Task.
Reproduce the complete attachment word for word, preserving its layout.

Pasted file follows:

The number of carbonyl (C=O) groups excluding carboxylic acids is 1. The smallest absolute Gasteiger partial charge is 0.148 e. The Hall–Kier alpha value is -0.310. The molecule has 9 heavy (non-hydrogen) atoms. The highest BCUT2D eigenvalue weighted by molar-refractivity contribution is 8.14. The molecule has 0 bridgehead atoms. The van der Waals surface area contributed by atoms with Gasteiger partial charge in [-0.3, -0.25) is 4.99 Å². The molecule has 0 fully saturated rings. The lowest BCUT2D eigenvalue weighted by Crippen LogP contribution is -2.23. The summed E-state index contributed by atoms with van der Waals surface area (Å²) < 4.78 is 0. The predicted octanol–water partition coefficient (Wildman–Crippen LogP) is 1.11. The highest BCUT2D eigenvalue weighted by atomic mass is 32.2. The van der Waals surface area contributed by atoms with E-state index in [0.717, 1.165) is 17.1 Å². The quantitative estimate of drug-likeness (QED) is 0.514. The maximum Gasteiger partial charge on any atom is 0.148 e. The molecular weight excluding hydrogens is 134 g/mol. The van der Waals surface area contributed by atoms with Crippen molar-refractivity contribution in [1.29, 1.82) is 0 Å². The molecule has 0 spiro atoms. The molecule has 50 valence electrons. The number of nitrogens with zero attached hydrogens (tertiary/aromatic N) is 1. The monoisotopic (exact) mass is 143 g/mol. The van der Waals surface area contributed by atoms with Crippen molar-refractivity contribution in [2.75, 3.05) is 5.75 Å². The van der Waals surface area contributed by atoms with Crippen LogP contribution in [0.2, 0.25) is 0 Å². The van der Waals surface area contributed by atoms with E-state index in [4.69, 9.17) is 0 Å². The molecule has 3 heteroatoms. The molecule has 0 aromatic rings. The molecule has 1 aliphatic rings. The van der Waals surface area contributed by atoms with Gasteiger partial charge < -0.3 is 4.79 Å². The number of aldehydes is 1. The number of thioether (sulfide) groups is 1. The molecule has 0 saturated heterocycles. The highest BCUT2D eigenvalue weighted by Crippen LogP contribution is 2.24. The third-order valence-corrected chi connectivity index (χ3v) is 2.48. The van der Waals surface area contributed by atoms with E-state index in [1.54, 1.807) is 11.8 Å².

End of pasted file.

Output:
The number of carbonyl (C=O) groups excluding carboxylic acids is 1. The smallest absolute Gasteiger partial charge is 0.148 e. The Hall–Kier alpha value is -0.310. The molecule has 9 heavy (non-hydrogen) atoms. The highest BCUT2D eigenvalue weighted by molar-refractivity contribution is 8.14. The molecule has 0 bridgehead atoms. The van der Waals surface area contributed by atoms with Gasteiger partial charge in [-0.3, -0.25) is 4.99 Å². The molecule has 0 fully saturated rings. The lowest BCUT2D eigenvalue weighted by Crippen LogP contribution is -2.23. The summed E-state index contributed by atoms with van der Waals surface area (Å²) < 4.78 is 0. The predicted octanol–water partition coefficient (Wildman–Crippen LogP) is 1.11. The highest BCUT2D eigenvalue weighted by atomic mass is 32.2. The van der Waals surface area contributed by atoms with E-state index in [0.717, 1.165) is 17.1 Å². The quantitative estimate of drug-likeness (QED) is 0.514. The maximum Gasteiger partial charge on any atom is 0.148 e. The molecular weight excluding hydrogens is 134 g/mol. The van der Waals surface area contributed by atoms with Crippen molar-refractivity contribution in [1.29, 1.82) is 0 Å². The molecule has 0 spiro atoms. The molecule has 50 valence electrons. The number of nitrogens with zero attached hydrogens (tertiary/aromatic N) is 1. The monoisotopic (exact) mass is 143 g/mol. The van der Waals surface area contributed by atoms with Crippen molar-refractivity contribution in [2.75, 3.05) is 5.75 Å². The van der Waals surface area contributed by atoms with Crippen LogP contribution in [0.2, 0.25) is 0 Å². The van der Waals surface area contributed by atoms with E-state index in [4.69, 9.17) is 0 Å². The molecule has 3 heteroatoms. The molecule has 0 aromatic rings. The molecule has 1 aliphatic rings. The van der Waals surface area contributed by atoms with Gasteiger partial charge < -0.3 is 4.79 Å². The number of aldehydes is 1. The number of thioether (sulfide) groups is 1. The molecule has 0 saturated heterocycles. The highest BCUT2D eigenvalue weighted by Crippen LogP contribution is 2.24. The third-order valence-corrected chi connectivity index (χ3v) is 2.48. The van der Waals surface area contributed by atoms with E-state index in [1.54, 1.807) is 11.8 Å².